Modern chemical engineering is a vast subject extending far beyond its traditional roots in oil and gas processing. As well as dealing with chemical reactors, distillation and the numerous processes that take place in a chemical or petrochemical plant, there is an increasing need for chemical engineers able to design and develop formulated products and to have knowledge of biotechnology and environmental issues.
* If you already have a first degree in chemical engineering you can study the discipline in greater depth as well as learning about broader issues through the choice of elective subjects.
* If you are already working in industry or are planning to work in a particular area, then this course can be tailored to focus on issues related to those of direct concern to you.
Who will benefit from the course?
* Those who already have a background in chemical engineering but who wish to obtain a higher level qualification from a top-ranking British university.
* Those who wish to enhance their career prospects in a chemical industry.
What are the benefits to students?
* Our graduates get great jobs and chemical engineers are the highest paid professionals in the engineering field
* Courses are designed to meet the needs of employers and you develop many skills for a successful career - design, problem solving, numeracy, analysis, communication and teamwork
* The University of Manchester has an excellent international reputation and a qualification from us will significantly increase your chances of getting a job anywhere in the world
* Specialist subjects are all taught by experts in the field
* Entry requirements are flexible - relevant experience is considered alongside your formal qualifications
* Courses can be studied full-time or part-time meaning you can fit learning new skills and knowledge around any other commitments
* If you want to enhance your professional development you can take an individual Unit as a shorter training course
The course can be studied full-time or part-time
* The amount of effort required by a student is measured in credits. An MSc requires the completion of 180 credits, a Diploma 120 credits and a Certificate 60 credits.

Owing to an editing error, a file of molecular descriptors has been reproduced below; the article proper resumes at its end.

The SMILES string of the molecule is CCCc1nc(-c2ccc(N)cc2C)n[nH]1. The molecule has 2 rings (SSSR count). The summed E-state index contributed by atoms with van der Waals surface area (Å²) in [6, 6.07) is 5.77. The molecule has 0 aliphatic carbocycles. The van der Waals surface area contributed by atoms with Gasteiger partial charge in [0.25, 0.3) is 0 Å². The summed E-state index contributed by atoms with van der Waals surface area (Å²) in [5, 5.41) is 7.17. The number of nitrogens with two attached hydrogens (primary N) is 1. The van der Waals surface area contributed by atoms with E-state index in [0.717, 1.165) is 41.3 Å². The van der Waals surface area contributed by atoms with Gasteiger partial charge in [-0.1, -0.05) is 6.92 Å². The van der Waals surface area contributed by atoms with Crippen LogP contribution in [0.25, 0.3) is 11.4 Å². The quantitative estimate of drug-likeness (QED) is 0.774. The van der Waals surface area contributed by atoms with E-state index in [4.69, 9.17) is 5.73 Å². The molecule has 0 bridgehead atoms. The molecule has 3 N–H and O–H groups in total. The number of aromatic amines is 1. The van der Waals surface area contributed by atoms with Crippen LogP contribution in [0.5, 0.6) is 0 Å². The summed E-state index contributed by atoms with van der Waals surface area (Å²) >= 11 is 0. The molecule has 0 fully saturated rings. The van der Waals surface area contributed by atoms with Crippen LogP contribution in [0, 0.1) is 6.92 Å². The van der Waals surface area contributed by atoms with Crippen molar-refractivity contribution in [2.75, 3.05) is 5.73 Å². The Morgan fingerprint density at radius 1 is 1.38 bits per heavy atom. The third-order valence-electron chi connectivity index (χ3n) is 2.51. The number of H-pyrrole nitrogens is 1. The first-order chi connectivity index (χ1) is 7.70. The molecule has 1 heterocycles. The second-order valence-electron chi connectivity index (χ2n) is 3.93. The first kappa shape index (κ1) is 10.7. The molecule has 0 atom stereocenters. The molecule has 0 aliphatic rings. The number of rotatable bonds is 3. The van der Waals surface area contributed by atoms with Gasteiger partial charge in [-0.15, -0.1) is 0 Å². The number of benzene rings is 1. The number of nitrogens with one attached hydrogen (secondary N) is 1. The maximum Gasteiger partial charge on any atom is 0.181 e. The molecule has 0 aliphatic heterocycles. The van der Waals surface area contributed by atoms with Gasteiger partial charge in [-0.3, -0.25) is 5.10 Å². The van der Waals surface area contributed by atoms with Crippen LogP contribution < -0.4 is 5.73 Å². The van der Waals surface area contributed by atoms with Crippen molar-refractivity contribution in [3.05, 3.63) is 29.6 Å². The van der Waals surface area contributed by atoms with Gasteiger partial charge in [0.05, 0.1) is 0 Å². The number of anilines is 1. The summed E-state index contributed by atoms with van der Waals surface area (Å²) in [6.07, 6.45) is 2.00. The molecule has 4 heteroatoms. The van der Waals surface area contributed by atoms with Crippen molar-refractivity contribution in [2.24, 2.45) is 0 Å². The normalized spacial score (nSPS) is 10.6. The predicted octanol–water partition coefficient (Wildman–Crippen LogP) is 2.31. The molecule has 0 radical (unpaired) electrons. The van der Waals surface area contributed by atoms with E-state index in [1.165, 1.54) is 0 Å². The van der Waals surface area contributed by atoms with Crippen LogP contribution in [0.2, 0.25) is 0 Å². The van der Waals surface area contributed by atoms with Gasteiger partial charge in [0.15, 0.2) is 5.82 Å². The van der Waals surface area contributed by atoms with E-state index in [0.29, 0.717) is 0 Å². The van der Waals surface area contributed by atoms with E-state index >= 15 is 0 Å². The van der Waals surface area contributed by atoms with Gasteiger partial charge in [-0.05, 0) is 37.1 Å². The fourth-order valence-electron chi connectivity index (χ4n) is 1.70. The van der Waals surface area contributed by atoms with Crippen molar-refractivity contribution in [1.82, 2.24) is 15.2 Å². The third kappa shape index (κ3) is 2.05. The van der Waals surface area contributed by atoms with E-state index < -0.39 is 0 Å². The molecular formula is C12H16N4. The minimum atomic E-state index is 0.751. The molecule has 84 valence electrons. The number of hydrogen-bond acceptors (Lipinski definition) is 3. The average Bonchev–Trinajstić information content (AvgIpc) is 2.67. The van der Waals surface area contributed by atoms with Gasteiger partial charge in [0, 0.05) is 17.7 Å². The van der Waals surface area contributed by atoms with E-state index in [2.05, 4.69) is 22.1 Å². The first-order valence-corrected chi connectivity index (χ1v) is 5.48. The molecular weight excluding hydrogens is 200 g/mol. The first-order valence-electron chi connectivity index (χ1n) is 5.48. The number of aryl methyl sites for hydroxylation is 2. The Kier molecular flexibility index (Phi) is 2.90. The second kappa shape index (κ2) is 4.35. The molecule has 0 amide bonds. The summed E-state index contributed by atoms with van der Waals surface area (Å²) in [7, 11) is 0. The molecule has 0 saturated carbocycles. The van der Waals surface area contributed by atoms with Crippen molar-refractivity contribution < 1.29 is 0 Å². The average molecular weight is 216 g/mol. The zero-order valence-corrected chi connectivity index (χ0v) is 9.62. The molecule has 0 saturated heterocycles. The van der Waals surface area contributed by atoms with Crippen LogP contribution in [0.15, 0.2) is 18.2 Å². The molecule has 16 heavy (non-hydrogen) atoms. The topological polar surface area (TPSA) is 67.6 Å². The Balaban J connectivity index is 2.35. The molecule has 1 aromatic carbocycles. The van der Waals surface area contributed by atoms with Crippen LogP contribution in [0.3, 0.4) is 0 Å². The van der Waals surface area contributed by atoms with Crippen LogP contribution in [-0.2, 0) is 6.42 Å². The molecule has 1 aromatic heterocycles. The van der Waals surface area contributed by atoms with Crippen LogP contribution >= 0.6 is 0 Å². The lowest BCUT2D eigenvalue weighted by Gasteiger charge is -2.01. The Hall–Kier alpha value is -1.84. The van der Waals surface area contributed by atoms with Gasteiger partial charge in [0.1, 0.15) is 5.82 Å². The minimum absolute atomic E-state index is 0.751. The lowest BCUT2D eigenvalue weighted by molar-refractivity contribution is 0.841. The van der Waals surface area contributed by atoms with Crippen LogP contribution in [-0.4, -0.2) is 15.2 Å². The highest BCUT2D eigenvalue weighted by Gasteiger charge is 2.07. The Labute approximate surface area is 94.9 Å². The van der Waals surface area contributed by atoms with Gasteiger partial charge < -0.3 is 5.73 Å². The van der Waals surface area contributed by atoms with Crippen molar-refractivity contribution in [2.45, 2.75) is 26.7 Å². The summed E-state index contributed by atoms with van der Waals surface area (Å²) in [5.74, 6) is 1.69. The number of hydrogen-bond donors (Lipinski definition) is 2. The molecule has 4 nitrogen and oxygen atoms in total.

* Each of the individual Units is also available to study as a shorter training course - a great way to learn new skills and enhance your professional development.
MSc course Details
Fundamentals of Advanced Chemical Engineering (30 Credits)
Research Training Techniques and Methodology (30 Credits)
Dissertation Project (60 Credits)
Elective Modules (choose 4 from the following *)
Environmental Design for Atmospheric Emissions (15 Credits)
Environmental Design for Aqueous Emissions (15 Credits)
Batch Processing (15 Credits)
Petroleum Engineering (15 Credits)
Energy Systems (15 Credits)
Utility Systems (15 Credits)
Reaction Systems Design (15 credits)
Advanced Mathematical Methods (15 Credits)
Interface and Colloid Science of Multiphase Products (15 Credits)
Fine Chemicals Production (15 Credits)
Sustainability (15 Credits)
Bioprocessing (15 Credits)
Fundamentals of Biochemical Engineering (15 Credits)
Biorefinery Engineering (15 Credits)
* Some restrictions may apply due to timetable conflicts
Universities in the United Kingdom use a centralized system of undergraduate application: University and College Admissions Service (UCAS). It is used by both domestic and international students. Students have to register on the UCAS website before applying to the university. They will find all the necessary information about the application process on this website. Some graduate courses also require registration on this website, but in most cases students have to apply directly to the university. Some universities also accept undergraduate application through Common App (the information about it could be found on universities' websites).
Both undergraduate and graduate students may receive three types of responses from the university. The first one, “unconditional offer” means that you already reached all requirements and may be admitted to the university. The second one, “conditional offer” makes your admission possible if you fulfill some criteria – for example, have good grades on final exams. The third one, “unsuccessful application” means that you, unfortunately, could not be admitted to the university of you choice.
All universities require personal statement, which should include the reasons to study in the UK and the information about personal and professional goals of the student and a transcript, which includes grades received in high school or in the previous university.